Couldn't agree more. I was asking for help to both Martin and Fiona before the con started as I didn't think I would be able to handle the publishers and sponsors liaison stuff without backup. So I could take a little time off and actually see a little of the con. I didn't get the help I asked for. Instead I ended up being lumbered with the press liaison stuff. I really must learn to walk away from problems that aren't officially my concern. As a result, I didn't see a single programme item and it was Monday before I had a chance for a brief look around the dealers room. Don't get me wrong. I enjoyed doing the work, but it would have been nice to get a little help and a damn sight less hostility from Ops.

However, since 1979 when I first went to my first con, I have never seen a con spend any significant amount of time and effort preparing to handle the press. The fannish hostility is definitely getting worse and I suspect that next time a major con is run in this country, the attitude towards the press will result an even more shoddy job of press relations.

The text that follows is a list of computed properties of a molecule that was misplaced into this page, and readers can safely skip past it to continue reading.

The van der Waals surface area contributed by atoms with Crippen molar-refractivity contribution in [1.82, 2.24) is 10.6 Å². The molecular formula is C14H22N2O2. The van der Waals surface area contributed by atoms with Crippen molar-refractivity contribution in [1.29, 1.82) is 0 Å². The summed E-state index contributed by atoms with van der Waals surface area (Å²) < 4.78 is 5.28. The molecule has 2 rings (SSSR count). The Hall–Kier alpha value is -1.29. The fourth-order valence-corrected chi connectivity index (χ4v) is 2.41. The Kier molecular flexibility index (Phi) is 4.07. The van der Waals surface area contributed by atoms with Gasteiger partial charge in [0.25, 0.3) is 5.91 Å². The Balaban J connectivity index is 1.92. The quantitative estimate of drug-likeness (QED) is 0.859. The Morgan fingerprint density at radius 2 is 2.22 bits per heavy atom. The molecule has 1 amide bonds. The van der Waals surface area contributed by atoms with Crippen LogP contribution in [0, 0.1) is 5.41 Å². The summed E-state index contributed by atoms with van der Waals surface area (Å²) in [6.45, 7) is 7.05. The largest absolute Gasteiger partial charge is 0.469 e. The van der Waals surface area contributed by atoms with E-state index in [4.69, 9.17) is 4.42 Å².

The story that people will remember will be the Scottish Sunday Mail weirdo piece. The excellent coverage for Intersection in the Guardian, Observer and the Economist etc, will be forgotten. As will the more middle of the road pieces in the Scottish Herald and short harmless filler pieces in other local press. Seacon 79, Seacon 84 and Conspiracy all got a reasonable amount of fair reporting in the press and on TV. But no one remembers the good stories or the polite, professional and co-operative reporters: the only memory that fandom seem to be capable to retaining in respect of the press is the usual collection of horror stories.


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This page updated on 09 July 1999